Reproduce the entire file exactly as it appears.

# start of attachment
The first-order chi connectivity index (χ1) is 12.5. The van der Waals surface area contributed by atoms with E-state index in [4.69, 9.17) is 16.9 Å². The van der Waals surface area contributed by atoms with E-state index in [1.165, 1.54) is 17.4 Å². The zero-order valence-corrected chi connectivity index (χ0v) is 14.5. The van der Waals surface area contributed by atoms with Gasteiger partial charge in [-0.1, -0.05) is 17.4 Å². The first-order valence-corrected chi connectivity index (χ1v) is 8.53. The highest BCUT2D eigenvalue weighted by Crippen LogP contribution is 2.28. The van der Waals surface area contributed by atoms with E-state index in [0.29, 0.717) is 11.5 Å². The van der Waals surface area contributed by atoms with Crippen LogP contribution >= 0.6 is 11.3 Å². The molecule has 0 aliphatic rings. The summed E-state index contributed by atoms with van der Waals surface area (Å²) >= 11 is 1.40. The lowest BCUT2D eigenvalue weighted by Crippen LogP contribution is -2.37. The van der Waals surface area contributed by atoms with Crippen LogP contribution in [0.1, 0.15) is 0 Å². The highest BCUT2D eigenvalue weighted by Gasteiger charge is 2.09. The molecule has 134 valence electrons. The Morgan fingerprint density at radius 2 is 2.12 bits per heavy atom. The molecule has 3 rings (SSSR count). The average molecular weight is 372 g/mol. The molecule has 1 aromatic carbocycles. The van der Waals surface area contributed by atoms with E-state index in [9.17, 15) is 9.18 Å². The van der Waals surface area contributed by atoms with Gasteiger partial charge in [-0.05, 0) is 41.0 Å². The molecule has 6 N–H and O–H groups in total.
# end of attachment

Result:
The first-order chi connectivity index (χ1) is 12.5. The van der Waals surface area contributed by atoms with E-state index in [4.69, 9.17) is 16.9 Å². The van der Waals surface area contributed by atoms with E-state index in [1.165, 1.54) is 17.4 Å². The zero-order valence-corrected chi connectivity index (χ0v) is 14.5. The van der Waals surface area contributed by atoms with Gasteiger partial charge in [-0.1, -0.05) is 17.4 Å². The first-order valence-corrected chi connectivity index (χ1v) is 8.53. The highest BCUT2D eigenvalue weighted by Crippen LogP contribution is 2.28. The van der Waals surface area contributed by atoms with E-state index in [0.29, 0.717) is 11.5 Å². The van der Waals surface area contributed by atoms with Crippen LogP contribution >= 0.6 is 11.3 Å². The molecule has 0 aliphatic rings. The summed E-state index contributed by atoms with van der Waals surface area (Å²) >= 11 is 1.40. The lowest BCUT2D eigenvalue weighted by Crippen LogP contribution is -2.37. The van der Waals surface area contributed by atoms with Crippen LogP contribution in [0.1, 0.15) is 0 Å². The highest BCUT2D eigenvalue weighted by Gasteiger charge is 2.09. The molecule has 134 valence electrons. The Morgan fingerprint density at radius 2 is 2.12 bits per heavy atom. The molecule has 3 rings (SSSR count). The average molecular weight is 372 g/mol. The molecule has 1 aromatic carbocycles. The van der Waals surface area contributed by atoms with E-state index in [9.17, 15) is 9.18 Å². The van der Waals surface area contributed by atoms with Gasteiger partial charge in [-0.05, 0) is 41.0 Å². The molecule has 6 N–H and O–H groups in total.